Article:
More articles Saturday 22 August 2015 6:50pm
F Scott Fitzgerald Discussed at Edinburgh International Book Festival
F Scott Fitzgerald’s Hollywood swansong and the burdens of writing a historical novel were among the subjects discussed by US authors Liza Klaussmann and Stewart O’Nan at the Edinburgh International Book Festival.
Both writers have taken the life on the Golden Age’s great chronicler. Klaussmann’s book Villa America, focuses on the life of Gerald and Sara Wiborg, a wealthy US ex-pat couple, the author’s inspiration for the couple in Tender is Night and whom Fitzgerald and his wife Zelda were summer guests of. O’Nan takes the author’s final days as the focus of his novel, West of Sunset, with Zelda now in a North Carolina asylum, while he struggled to reclaim his past glories in Hollywood.
For O’Nan, key to his novel was correcting misperceptions about Fitzgerald’s final days as a dissolute drunk who neglected his writing while working in Hollywood, and that he managed to clear himself of debts through scriptwriting. O’Nan said that the combination of Fitzgerald and Hollywood at its most glamorous was irresistible. “I thought here’s Golden Age Hollywood, the studio system is at its peak, 1937 to 1940, and Fitzgerald is working at the classiest studio there, MGM,” he explained. “So here is America’s most romantic writer at America’s most romantic spot, this legendary place, and he’s surrounded by Humphrey Bogart, Dorothy Parker, Robert Benchley, Ogden Stewart, SJ Perelman is writing for the Marx Brothers, and, you know, I want to be there. I want to be there by the pool when they’re having the parties, dancing with Dorothy Parker, while he’s hanging out drinking with Bogart. I want to get into his skin, to feel what it feels like to be him, that’s the question always try to answer.”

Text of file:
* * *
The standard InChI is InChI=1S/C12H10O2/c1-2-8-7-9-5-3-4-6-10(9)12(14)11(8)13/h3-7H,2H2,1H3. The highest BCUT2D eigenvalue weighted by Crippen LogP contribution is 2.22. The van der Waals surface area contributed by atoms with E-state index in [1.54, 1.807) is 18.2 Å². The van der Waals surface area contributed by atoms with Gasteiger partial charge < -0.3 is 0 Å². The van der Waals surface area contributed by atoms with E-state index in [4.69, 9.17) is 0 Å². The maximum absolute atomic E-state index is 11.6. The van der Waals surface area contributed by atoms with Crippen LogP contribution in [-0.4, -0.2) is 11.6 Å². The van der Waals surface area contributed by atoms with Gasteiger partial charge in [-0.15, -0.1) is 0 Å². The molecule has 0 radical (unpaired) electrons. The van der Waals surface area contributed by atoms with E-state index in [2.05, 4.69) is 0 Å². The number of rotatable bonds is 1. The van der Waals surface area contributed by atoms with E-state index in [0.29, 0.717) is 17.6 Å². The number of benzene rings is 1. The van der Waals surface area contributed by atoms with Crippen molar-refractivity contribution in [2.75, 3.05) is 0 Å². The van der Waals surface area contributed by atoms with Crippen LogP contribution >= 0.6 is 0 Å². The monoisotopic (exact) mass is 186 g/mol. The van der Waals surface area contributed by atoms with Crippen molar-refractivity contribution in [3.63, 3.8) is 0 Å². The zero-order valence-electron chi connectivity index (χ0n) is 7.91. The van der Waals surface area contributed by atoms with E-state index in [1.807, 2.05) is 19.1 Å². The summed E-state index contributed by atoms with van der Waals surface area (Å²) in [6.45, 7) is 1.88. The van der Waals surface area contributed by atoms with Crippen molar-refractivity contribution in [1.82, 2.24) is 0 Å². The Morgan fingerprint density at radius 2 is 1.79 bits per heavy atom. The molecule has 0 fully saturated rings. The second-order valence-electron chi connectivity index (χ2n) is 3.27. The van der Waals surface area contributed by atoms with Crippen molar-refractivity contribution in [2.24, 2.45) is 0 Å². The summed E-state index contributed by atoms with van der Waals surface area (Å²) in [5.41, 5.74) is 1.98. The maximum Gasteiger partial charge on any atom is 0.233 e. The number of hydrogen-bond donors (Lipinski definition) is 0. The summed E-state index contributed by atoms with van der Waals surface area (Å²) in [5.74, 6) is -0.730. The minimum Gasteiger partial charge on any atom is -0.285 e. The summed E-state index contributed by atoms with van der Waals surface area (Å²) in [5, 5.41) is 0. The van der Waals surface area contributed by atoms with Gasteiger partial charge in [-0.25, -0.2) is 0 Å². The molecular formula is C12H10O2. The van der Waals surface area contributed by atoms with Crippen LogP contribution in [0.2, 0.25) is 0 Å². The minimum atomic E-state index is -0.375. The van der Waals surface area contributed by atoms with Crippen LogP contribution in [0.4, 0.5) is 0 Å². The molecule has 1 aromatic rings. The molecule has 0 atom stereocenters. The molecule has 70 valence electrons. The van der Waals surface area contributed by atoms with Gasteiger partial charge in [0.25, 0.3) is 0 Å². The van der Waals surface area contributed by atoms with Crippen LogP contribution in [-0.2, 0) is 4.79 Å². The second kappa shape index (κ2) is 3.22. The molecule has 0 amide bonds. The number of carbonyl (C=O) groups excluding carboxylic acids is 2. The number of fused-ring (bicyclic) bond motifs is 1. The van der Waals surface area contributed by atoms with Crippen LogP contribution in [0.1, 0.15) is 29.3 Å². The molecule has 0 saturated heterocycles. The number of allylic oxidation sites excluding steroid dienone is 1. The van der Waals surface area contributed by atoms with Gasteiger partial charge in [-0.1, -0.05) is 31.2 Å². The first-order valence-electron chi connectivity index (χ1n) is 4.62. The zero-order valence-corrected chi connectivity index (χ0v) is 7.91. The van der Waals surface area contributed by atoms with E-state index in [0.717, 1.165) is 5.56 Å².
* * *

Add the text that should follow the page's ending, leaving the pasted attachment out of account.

Discussing the fact that biographies of Fitzgerald were littered with mistakes and the point where biography stops and fiction starts in historical novels, Klaussmann said that while it was important to have a grasp of the facts, they could be restricting. “You have to let the novel be a novel, there’s a moment where if you’re too focused on the detail of the research, you become inhibited and you don’t dare do anything,” she said.
Klaussmann added that Villa America was likely to be the last time she tackled the form.
“I found it really inhibiting and limiting in a way that I found really uncomfortable,” she said. “I also felt a kind of moral responsibility that I didn’t feel comfortable with either, because if I did what came naturally to me as a novelist, to fictionalise things, I was somehow letting these people down. It was also parasitic to a degree, making money out of somebody else’s life who’s not given you permission to write about them.”